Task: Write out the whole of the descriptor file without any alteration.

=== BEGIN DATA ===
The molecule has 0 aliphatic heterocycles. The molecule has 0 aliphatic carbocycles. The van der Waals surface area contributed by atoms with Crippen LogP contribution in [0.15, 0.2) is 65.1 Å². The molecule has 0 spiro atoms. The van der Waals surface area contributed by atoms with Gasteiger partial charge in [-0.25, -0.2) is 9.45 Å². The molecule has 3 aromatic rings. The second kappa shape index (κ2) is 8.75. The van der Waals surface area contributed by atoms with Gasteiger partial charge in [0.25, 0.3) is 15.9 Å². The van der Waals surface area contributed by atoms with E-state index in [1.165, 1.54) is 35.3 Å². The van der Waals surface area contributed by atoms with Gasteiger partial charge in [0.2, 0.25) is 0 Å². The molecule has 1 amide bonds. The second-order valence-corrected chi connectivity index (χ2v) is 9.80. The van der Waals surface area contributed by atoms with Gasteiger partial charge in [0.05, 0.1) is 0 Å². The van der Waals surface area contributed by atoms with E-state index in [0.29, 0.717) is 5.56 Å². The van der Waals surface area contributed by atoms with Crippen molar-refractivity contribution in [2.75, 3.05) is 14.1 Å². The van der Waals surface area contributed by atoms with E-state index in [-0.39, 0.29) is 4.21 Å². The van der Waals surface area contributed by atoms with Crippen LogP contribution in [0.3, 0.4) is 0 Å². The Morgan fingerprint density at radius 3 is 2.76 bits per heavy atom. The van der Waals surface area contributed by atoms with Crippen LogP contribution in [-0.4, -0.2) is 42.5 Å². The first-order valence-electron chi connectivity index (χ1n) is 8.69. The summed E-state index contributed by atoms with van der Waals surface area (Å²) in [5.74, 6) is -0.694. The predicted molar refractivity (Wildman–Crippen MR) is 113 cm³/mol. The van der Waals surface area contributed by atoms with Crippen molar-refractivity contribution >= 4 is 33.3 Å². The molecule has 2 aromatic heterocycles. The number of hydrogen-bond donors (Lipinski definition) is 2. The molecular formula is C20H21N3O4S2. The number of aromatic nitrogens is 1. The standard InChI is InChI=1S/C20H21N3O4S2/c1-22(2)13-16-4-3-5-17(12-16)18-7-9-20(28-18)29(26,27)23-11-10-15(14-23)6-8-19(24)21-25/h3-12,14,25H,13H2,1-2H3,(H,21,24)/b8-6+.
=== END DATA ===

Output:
The molecule has 0 aliphatic heterocycles. The molecule has 0 aliphatic carbocycles. The van der Waals surface area contributed by atoms with Crippen LogP contribution in [0.15, 0.2) is 65.1 Å². The molecule has 0 spiro atoms. The van der Waals surface area contributed by atoms with Gasteiger partial charge in [-0.25, -0.2) is 9.45 Å². The molecule has 3 aromatic rings. The second kappa shape index (κ2) is 8.75. The van der Waals surface area contributed by atoms with Gasteiger partial charge in [0.25, 0.3) is 15.9 Å². The van der Waals surface area contributed by atoms with E-state index in [1.165, 1.54) is 35.3 Å². The van der Waals surface area contributed by atoms with Gasteiger partial charge in [0.2, 0.25) is 0 Å². The molecule has 1 amide bonds. The second-order valence-corrected chi connectivity index (χ2v) is 9.80. The van der Waals surface area contributed by atoms with Gasteiger partial charge in [0.05, 0.1) is 0 Å². The van der Waals surface area contributed by atoms with E-state index in [0.29, 0.717) is 5.56 Å². The van der Waals surface area contributed by atoms with Crippen molar-refractivity contribution in [2.75, 3.05) is 14.1 Å². The van der Waals surface area contributed by atoms with E-state index in [-0.39, 0.29) is 4.21 Å². The van der Waals surface area contributed by atoms with Crippen LogP contribution in [0.3, 0.4) is 0 Å². The Morgan fingerprint density at radius 3 is 2.76 bits per heavy atom. The van der Waals surface area contributed by atoms with Crippen LogP contribution in [-0.4, -0.2) is 42.5 Å². The first-order valence-electron chi connectivity index (χ1n) is 8.69. The summed E-state index contributed by atoms with van der Waals surface area (Å²) in [5.74, 6) is -0.694. The predicted molar refractivity (Wildman–Crippen MR) is 113 cm³/mol. The van der Waals surface area contributed by atoms with Crippen molar-refractivity contribution >= 4 is 33.3 Å². The molecule has 2 aromatic heterocycles. The number of hydrogen-bond donors (Lipinski definition) is 2. The molecular formula is C20H21N3O4S2. The number of aromatic nitrogens is 1. The standard InChI is InChI=1S/C20H21N3O4S2/c1-22(2)13-16-4-3-5-17(12-16)18-7-9-20(28-18)29(26,27)23-11-10-15(14-23)6-8-19(24)21-25/h3-12,14,25H,13H2,1-2H3,(H,21,24)/b8-6+.